Just over thirty years ago, author and business executive, Stephen Covey, published his wildly popular book entitled, The 7 Habits of Highly Effective People, which has sold more than 25 million copies. The second habit that Covey describes is the habit of beginning with the end in mind. According to Covey, beginning with the end in mind means that our lives should be guided by a vision for the future, a desired direction and destination. We should be intentional about imagining who and what we want to be. Just as you would never start constructing a house without first creating a blueprint to follow, we shouldn’t go about the work of building our lives without first discerning a vision and developing a sense of mission and purpose to guide that process of growth and development. In everything we do, we should begin with the end in mind.
Now, you’re probably wondering, “What do Stephen Covey and the habits of highly effective people have to do with the season of Advent?” (I’m really glad you asked!) The season of Advent marks the start of new liturgical year. Today is New Year’s Day according to the Christian calendar. Today is a new beginning. And yet, did you notice that our gospel reading is not about the beginning but about the end? There is nothing in our gospel today about getting ready for the birth of a baby, but there is a lot about getting ready for the birth of a new creation. There’s nothing about in our gospel today about getting ready for the commencement of a new liturgical year, but there is a lot about getting ready for the eventual consummation of all things. In other words, the season of Advent is all about beginning with the end in mind.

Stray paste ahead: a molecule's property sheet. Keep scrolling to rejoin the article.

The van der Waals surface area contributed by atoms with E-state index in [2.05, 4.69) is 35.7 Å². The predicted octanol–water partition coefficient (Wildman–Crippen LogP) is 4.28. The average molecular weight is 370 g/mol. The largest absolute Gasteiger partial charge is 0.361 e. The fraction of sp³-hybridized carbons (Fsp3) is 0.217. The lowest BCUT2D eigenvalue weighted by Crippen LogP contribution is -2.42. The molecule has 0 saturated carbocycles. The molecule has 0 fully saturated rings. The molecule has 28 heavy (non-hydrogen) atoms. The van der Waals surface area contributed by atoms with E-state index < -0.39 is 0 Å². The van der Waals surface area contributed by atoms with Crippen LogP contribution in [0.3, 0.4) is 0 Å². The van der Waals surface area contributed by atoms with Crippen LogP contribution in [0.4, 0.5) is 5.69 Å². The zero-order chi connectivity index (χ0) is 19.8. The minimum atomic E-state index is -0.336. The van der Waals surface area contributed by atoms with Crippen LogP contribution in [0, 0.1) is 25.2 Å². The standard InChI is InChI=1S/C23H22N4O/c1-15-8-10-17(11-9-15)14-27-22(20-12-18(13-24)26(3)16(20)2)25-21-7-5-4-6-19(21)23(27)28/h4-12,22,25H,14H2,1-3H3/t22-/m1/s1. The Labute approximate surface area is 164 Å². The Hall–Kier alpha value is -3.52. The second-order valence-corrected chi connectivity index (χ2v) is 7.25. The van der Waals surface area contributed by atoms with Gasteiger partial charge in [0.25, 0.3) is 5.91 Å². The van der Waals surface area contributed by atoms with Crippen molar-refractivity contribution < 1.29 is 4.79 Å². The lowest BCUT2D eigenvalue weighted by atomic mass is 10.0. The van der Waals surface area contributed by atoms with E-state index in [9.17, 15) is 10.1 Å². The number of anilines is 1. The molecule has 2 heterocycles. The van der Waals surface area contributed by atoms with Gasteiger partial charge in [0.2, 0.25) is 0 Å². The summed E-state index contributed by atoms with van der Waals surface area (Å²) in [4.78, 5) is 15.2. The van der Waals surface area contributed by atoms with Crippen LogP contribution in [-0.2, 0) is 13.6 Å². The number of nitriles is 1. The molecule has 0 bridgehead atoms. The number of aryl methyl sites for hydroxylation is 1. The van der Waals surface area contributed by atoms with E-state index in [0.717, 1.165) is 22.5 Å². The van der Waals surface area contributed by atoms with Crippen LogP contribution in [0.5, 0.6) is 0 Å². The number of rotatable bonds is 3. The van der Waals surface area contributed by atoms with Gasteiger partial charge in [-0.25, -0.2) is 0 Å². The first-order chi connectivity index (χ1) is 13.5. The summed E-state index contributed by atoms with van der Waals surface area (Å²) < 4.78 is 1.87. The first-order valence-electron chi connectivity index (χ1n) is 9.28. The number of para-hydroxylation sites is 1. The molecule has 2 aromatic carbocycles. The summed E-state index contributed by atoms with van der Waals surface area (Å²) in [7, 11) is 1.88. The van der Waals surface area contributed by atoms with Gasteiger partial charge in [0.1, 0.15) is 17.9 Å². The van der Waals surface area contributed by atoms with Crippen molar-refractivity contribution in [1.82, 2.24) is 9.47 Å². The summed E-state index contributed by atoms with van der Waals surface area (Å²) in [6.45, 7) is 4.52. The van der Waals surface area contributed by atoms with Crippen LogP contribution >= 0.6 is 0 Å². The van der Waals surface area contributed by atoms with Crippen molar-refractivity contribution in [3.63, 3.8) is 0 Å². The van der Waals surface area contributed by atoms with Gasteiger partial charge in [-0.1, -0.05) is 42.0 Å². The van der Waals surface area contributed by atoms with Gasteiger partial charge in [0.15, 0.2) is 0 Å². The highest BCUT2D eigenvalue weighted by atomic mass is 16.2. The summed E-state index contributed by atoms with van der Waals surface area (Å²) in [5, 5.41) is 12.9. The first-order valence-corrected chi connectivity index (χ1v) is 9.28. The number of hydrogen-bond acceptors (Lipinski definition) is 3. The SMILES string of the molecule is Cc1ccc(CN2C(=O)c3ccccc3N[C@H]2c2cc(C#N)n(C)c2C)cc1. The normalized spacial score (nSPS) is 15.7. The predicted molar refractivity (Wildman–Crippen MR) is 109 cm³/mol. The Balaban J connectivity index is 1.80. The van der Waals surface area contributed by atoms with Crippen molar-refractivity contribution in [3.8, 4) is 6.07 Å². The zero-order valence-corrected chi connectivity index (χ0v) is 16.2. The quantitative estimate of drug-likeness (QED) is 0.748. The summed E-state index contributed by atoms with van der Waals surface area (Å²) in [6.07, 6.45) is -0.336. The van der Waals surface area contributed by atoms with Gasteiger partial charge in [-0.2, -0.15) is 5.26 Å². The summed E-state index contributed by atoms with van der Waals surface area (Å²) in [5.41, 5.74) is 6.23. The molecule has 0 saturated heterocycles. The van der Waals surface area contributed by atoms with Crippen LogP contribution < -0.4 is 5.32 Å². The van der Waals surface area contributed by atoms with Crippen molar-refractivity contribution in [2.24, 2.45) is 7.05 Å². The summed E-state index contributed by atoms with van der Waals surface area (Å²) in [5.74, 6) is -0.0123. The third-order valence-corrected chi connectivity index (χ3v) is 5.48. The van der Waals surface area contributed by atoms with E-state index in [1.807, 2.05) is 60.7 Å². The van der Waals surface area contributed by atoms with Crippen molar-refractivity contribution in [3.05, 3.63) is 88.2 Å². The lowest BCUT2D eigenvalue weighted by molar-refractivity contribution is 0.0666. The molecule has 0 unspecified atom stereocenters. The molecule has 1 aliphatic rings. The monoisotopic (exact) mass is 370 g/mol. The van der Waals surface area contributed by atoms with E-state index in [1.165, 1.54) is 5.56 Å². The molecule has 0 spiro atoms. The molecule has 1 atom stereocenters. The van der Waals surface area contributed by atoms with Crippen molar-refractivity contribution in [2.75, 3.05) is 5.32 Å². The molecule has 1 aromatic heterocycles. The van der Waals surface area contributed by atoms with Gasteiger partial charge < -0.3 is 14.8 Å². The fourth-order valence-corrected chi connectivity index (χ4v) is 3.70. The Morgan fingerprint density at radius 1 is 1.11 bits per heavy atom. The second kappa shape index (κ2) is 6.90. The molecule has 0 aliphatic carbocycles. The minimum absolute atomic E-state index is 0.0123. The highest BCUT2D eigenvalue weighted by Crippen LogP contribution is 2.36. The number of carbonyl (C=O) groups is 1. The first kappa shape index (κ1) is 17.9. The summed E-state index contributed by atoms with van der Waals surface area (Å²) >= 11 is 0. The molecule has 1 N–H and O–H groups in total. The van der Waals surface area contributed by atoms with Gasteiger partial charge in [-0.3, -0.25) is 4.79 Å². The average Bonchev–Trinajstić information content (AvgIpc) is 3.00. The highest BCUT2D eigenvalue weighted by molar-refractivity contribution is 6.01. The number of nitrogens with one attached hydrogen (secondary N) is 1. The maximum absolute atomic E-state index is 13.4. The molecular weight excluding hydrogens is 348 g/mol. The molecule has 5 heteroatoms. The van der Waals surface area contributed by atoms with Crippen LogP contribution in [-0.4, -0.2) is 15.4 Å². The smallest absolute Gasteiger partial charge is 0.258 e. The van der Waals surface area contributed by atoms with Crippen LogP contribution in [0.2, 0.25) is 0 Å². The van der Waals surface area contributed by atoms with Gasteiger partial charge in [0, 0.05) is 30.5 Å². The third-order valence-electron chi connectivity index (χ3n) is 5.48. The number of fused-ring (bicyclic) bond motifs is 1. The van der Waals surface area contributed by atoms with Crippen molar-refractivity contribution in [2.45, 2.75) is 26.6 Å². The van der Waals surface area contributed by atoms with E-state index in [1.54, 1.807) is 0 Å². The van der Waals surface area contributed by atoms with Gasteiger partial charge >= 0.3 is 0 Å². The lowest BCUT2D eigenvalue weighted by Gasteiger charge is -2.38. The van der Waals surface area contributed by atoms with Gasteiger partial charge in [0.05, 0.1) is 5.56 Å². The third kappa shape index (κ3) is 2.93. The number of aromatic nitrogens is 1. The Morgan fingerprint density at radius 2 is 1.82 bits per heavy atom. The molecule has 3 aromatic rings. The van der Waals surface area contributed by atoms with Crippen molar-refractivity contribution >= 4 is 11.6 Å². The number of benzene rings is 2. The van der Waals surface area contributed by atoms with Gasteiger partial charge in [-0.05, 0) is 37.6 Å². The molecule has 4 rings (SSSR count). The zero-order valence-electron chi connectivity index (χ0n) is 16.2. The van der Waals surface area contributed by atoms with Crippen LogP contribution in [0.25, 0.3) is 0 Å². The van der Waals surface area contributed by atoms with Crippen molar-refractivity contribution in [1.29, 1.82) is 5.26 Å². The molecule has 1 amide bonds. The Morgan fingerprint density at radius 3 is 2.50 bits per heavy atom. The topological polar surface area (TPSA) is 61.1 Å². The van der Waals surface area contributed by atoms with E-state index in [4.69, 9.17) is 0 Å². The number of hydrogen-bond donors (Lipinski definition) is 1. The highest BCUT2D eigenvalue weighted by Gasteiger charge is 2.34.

So, what does that mean? What does it look like for you and me to begin with the end in mind? In the gospel reading today, Jesus speaks about signs in the sun, moon, and stars. He speaks about a time when the heavens will be shaken, a time when people will faint from fear and foreboding. Jesus speaks about distress and confusion among the nations of the earth. All we have to do is add a global pandemic to the list, and Jesus could be reading the headlines from the latest edition of the New York Times! But notice that in the midst of all of this impending doom and destruction, Jesus tells his disciples to do two things: stand up and lift up your heads. We you see these things beginning to take place, stand up and lift up your heads. In other words, in the midst of the confusion and chaos of the world around us, we are called to live as a people of conviction and courage.
First, we are called to live with CONVICTION. To stand up and lift up our heads implies that there is something worth believing in. There is something worth fighting for. There is something worth standing for. We believe that God has a vision for all of humanity. And not just for all of humanity, but all of creation. A vision of healing and restoration. A vision of abundance. A vision of new life and new creation. And so, to be a people who begin with end in mind is to be a people who live with the conviction that the present condition of the world is not the end of the story. We stand up and lift up our heads, because we believe that one day God will renew all things. One day there will be no more pain or sorrow. No more disease. No more injustice. No more hatred and division.